Due to her knowledge and connections with tribal leaders in the area Bell was a natural choice to analyze the situation and make recommendations to the British hierarchy. Over a ten month period she compiled a thorough report titled “Self Determination in Mesopotamia.” (FYI, the name “Mesopotamia,” from the Greek meaning ‘two rivers,’ was not and is not a particular country. It refers to the region in the area of the Tigris and Euphrates Rivers, roughly corresponding to modern-day Iraq, Kuwait, and parts of Iran, Turkey and Syria.)
Bell strongly favored Arab self-determination, as did the Arab leaders in the region. However, the British government, adhering to a longstanding colonialist philosophy, felt just as strongly that the Arabs were not yet ready to govern themselves. They favored an Arab government under the influence and control of Britain. I believe this position was influenced by the large oil deposits in the area. Further complicating matters and adding to the turmoil was the “Balfour Declaration,” issued by Foreign Secretary, Arthur Balfour, which, essentially carved out a “national home for the Jewish people in Palestine.” This pleased the Zionists, but the Arab leaders who had understood that their support of the British against the Turks was a quid pro quo for being ceded control of the entire area, felt betrayed.
Of course, eventually, the wishes of the British government prevailed. The Brits utilized Bell as a mediator among the Shiites, Sunnis and Kurds. It was a difficult and thankless task. Each of these groups was fervently pressing for its own country. It was not to be. Eventually, these disparate factions were combined into what became Iraq. It should have been obvious that this artificial country was doomed to fracture eventually, and, of course, it has. But, I can understand the Brits’ point, strategically. Firstly, there were huge oil deposits in the area that the Brits wanted to control. Secondly, Iraq would serve as a buffer and military counterpoint in the region against Iran, Turkey and Syria.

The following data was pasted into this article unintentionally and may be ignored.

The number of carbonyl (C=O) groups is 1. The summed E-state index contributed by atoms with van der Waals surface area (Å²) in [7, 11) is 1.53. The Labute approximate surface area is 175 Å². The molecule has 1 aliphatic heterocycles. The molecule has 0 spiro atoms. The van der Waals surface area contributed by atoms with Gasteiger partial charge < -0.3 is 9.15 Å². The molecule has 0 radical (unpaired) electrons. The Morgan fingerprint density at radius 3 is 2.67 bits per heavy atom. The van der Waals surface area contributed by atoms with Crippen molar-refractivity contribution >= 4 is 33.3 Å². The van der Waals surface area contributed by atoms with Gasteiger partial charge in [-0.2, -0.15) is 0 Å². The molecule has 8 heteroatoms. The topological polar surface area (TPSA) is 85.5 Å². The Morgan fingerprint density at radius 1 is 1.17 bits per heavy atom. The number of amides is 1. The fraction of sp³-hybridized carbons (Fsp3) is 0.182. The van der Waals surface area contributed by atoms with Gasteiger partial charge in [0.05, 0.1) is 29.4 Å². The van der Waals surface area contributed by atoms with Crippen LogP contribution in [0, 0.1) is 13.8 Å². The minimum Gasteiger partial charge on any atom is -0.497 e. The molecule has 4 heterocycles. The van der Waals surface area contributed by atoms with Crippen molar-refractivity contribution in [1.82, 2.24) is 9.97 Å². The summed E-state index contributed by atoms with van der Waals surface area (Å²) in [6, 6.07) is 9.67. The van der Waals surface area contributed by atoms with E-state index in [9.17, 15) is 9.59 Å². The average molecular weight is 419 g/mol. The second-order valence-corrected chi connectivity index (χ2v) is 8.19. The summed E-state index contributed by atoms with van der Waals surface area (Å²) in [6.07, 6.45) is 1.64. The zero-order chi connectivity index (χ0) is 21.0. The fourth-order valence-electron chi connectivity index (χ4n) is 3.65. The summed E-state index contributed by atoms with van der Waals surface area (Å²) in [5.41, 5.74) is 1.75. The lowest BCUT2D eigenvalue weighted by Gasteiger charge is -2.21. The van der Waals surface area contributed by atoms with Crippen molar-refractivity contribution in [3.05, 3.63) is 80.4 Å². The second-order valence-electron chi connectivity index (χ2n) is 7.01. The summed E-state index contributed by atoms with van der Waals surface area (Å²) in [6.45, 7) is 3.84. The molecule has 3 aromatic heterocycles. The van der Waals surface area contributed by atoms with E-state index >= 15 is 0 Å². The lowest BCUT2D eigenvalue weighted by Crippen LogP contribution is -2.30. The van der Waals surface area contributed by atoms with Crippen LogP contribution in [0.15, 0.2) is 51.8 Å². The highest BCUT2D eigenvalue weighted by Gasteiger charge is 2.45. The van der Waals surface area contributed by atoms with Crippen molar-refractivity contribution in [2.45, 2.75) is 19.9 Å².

In 1921 the Brits installed Faisal Bin Hussein, the former commander of the Arab forces that had fought beside the Brits against the Turks in WWI, as the first “King of Iraq.” Faisal relied heavily on Bell as he eased into the role. She helped him interact with certain tribal leaders, and advised him on political appointees and other matters. She became known as “al-Khatun,” roughly “Lady of the Court.” He, in turn, helped her establish an archaeology museum.
One could argue that the current turmoil in Iraq can be traced directly to the partitioning in which Bell was heavily involved. But, in fairness, she did point out these potential problems to the Brits, and most historians realize that there was no easy solution at the time. In my opinion, the blame lies more on the Brits and,in particular, on Balfour and his allies.
Eventually, the stress of this job as well as years of arduous travel and heavy smoking had an adverse affect on her health, and Bell returned to Britain in 1925. She soon developed pleurisy. Not only was she plagued by ill health, but also by a decline in the family’s fortunes.
On July 26, 1926 she was discovered dead of an apparent overdose of sleeping pills. Historians are uncertain as to whether or not it was an intentional overdose as she had told her maid she was taking a nap and to wake her up. In any event, it was a sad ending to a life of great accomplishment.
Generally, British government officials held her in very high regard as illustrated by the following excerpt from her obituary penned by one of her peers, D. G. Hogarth:
“No woman in recent time has combined her qualities – her taste for arduous and dangerous adventure with her scientific interest and knowledge, her competence in archaeology and art, her distinguished literary gift, her sympathy for all sorts and condition of men, her political insight and appreciation of human values, her masculine vigour, hard common sense and practical efficiency – all tempered by a feminine charm and a most romantic spirit.”